About Upheal: Your most pressing AI questions, answered

May 14, 2024
min read
About Upheal: Your most pressing AI questions, answered

We’re training our AI to assist you

Many of you asked us the same questions when you considered using Upheal for the very first time. We’ve addressed them in one AI-focused article for you!

Let us preface this by saying that using AI in mental health creates opportunities to support overworked mental health professionals, whose task is to help us handle the challenges of being human.

However, we know from our own experiences with therapy that the human connection is sacred and irreplaceable, especially for doing deep healing work. Our mission has always been to free up therapists from administrative tasks and help them find better balance – not create an AI therapy robot.

In service of that, we train our AI to help with clinical documentation and aspects of the therapists’ administrative tasks. 

What’s actually on our roadmap

Our roadmap is focused on 1) reducing and automating administrative and manual tasks to save therapists time, 2) aiding therapists in enhancing client outcomes such as through advanced session analytics, and 3) providing new revenue opportunities for therapists. 

After all, mental health professionals care deeply for their clients and their well-being by trade and by nature. And by extension, so do we. We believe that together we can manage this evolving field and its implications for therapy. With your help, we can develop AI tools safely, ethically, and responsibly.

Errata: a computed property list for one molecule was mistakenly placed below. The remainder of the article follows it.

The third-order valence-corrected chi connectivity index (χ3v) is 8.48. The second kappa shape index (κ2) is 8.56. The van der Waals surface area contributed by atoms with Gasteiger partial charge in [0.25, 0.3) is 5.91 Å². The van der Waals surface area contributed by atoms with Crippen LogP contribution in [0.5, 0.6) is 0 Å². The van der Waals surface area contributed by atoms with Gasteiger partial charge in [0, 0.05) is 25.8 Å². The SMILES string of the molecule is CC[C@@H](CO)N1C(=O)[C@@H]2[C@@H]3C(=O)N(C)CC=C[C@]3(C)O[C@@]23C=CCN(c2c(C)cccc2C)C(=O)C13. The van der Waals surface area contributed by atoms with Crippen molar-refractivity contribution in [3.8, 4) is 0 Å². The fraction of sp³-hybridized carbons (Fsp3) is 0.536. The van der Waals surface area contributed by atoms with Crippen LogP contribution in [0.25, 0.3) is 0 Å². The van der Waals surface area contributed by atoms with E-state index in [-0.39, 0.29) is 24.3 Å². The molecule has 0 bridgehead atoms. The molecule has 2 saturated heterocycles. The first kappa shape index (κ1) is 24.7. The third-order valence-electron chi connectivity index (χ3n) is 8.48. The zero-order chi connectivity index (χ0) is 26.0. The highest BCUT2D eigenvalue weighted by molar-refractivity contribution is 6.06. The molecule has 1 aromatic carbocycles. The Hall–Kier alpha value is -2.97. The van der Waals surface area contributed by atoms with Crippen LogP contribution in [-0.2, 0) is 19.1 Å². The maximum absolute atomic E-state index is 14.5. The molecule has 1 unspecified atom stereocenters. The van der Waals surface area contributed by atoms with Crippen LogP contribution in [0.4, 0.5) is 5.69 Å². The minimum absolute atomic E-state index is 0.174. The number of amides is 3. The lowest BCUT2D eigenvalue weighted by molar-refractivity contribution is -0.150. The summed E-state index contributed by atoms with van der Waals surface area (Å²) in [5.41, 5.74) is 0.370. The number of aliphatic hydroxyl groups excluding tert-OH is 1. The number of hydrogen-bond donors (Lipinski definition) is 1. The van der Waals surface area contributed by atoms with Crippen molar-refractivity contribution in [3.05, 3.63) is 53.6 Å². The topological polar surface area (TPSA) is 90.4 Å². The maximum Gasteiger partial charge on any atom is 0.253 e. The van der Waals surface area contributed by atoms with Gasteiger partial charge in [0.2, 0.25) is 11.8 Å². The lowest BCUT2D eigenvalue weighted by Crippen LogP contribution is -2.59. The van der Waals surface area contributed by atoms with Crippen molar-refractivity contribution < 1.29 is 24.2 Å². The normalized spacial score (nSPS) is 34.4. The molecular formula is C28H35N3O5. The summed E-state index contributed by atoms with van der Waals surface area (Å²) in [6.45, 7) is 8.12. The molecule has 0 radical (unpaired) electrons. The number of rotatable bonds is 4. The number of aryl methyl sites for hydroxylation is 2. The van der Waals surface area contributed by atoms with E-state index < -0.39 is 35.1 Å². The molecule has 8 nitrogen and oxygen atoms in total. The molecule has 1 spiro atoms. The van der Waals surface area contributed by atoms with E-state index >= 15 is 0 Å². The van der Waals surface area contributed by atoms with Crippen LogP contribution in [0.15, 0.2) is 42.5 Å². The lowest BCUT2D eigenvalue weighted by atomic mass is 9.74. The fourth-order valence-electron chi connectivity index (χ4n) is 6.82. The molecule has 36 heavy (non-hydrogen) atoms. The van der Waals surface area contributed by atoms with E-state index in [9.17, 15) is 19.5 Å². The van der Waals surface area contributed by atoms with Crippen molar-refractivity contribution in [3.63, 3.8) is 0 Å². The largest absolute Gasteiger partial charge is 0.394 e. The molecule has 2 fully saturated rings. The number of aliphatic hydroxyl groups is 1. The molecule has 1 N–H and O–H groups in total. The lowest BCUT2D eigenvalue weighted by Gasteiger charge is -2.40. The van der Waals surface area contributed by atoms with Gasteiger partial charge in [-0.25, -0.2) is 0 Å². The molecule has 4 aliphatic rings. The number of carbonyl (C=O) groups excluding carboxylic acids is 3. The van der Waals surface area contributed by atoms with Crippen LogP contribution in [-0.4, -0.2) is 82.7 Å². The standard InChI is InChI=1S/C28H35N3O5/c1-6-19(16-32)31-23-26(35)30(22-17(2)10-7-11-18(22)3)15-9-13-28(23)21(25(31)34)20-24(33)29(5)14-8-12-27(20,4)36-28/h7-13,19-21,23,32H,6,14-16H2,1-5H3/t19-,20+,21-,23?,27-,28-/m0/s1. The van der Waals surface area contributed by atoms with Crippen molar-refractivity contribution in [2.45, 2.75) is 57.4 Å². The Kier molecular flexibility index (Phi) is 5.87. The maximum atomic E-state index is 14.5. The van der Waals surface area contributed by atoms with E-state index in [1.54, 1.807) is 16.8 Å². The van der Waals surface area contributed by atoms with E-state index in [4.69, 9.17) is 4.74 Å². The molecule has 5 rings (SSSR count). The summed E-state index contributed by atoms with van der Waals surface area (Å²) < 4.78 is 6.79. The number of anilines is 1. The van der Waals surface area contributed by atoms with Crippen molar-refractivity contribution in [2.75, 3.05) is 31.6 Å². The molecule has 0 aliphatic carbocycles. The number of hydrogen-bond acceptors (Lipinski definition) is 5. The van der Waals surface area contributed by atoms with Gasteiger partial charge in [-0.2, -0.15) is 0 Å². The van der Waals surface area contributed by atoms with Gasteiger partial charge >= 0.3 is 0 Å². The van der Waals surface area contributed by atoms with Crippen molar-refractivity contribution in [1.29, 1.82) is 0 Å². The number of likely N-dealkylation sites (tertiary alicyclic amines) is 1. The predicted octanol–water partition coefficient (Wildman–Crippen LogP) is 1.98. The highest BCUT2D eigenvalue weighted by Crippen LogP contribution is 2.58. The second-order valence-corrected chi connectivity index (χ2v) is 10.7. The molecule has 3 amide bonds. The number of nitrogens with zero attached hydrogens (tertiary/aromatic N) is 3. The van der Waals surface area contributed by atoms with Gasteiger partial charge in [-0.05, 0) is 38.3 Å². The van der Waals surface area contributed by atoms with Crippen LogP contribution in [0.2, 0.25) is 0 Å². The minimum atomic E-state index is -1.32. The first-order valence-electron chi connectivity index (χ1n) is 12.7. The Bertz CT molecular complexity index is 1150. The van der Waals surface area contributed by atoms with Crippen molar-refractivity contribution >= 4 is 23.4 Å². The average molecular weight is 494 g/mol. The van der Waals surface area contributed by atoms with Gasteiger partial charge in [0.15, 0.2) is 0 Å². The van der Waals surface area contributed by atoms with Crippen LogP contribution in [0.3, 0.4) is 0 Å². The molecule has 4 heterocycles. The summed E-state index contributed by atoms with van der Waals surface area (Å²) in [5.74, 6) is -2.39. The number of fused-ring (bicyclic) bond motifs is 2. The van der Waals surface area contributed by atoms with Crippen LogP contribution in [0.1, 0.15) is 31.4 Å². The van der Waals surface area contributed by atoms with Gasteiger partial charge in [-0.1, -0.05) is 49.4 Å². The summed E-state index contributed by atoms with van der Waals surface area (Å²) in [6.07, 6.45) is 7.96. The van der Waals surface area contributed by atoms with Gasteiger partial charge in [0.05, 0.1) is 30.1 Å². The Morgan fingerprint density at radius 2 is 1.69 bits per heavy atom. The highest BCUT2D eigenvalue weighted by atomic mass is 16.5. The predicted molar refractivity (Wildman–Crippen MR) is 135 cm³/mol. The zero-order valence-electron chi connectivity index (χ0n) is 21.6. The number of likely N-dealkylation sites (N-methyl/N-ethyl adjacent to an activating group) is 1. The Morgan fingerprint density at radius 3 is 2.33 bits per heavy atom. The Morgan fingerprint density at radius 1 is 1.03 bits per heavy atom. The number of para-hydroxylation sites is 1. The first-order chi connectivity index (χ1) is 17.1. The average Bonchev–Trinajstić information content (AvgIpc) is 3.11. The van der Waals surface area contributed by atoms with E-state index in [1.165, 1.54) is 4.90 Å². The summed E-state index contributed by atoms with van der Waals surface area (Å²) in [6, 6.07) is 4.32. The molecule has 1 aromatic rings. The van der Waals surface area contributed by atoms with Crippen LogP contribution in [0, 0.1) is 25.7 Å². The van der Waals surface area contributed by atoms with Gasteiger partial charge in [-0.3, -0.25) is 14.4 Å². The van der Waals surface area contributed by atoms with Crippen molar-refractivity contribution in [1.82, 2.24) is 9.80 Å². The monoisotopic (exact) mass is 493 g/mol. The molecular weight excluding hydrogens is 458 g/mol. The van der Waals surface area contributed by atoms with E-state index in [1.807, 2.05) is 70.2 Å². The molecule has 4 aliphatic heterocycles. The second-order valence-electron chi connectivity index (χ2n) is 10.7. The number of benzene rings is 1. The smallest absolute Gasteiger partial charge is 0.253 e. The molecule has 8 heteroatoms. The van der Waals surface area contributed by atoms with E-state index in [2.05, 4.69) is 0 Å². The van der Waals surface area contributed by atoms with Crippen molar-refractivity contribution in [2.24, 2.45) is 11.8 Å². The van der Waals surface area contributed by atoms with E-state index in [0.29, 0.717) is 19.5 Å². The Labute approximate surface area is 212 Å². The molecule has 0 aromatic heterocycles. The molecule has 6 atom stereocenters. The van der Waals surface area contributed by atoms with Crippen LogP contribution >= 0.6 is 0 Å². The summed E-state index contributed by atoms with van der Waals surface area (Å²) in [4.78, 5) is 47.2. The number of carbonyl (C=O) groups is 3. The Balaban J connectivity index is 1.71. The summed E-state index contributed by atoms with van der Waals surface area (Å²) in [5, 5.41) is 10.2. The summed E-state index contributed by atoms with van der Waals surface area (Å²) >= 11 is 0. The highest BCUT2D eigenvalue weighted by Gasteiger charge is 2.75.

Why train AI at all?

For us, the task is to create high-quality automated notes and collate client data in a way that helps the therapist do as little administrative labor as possible. In case you’re picturing something nefarious here are a few examples of what we do to put your mind at ease.

Use case 1 – Transcription and voice recognition

We need to capture sessions accurately. When the therapist uploads or records audio of a session, we don’t know whose voice is whose, so we have a model for identifying the therapist's and the client’s voices. 

Use case 2 – Creating clinical documentation

If clients permit us, we work with session data to evaluate the quality and accuracy of our notes, to test what different AI prompts do with the session content, and run experiments that deepen our note quality and intervention creation. We also automate things like time-stamping and date-stamping, in order to create insurance-ready audit proof notes. 

Use case 3 – Medication recognition

Especially for our psychiatrist audience, we have a model for identifying commonly misspelled drug names during transcription. We fix these automatically so they can be added to notes in their correct form.

Use case 4 – Name recognition

To de-identify transcripts and make sure that all personal information is removed, we must successfully identify this data first. We replace all mentions of people, locations, and place names thanks to a model trained to recognize these.

AI in mental health has huge potential. It can make tedious manual labor effortless, by collating previous client medical information, capturing intake assessments, or drafting therapy notes. It can also help with the necessary supervision mental health professionals must undergo, plus the initial training of psychology and psychiatry graduates. 

For the client, it can offer additional support in the form of timely chatbot intervention, should they need help outside of therapy sessions in a way that complements the healing being done with their mental health professional, including building their psychoeducation and mental health skills. And, finally, it can also suggest recommendations to clinicians during a session, as sensed by AI analytics based on previous client and session patterns. (More on that below.)

Why it’s better to use domain-specific data

You probably already know that AI can be taught to recognize patterns. The core of our AI capability relies on Large Language Models or LLM—an AI model capable of understanding text by analyzing relationships between words, phrases, and sentences—and on writing text by predicting the best next word in a sentence.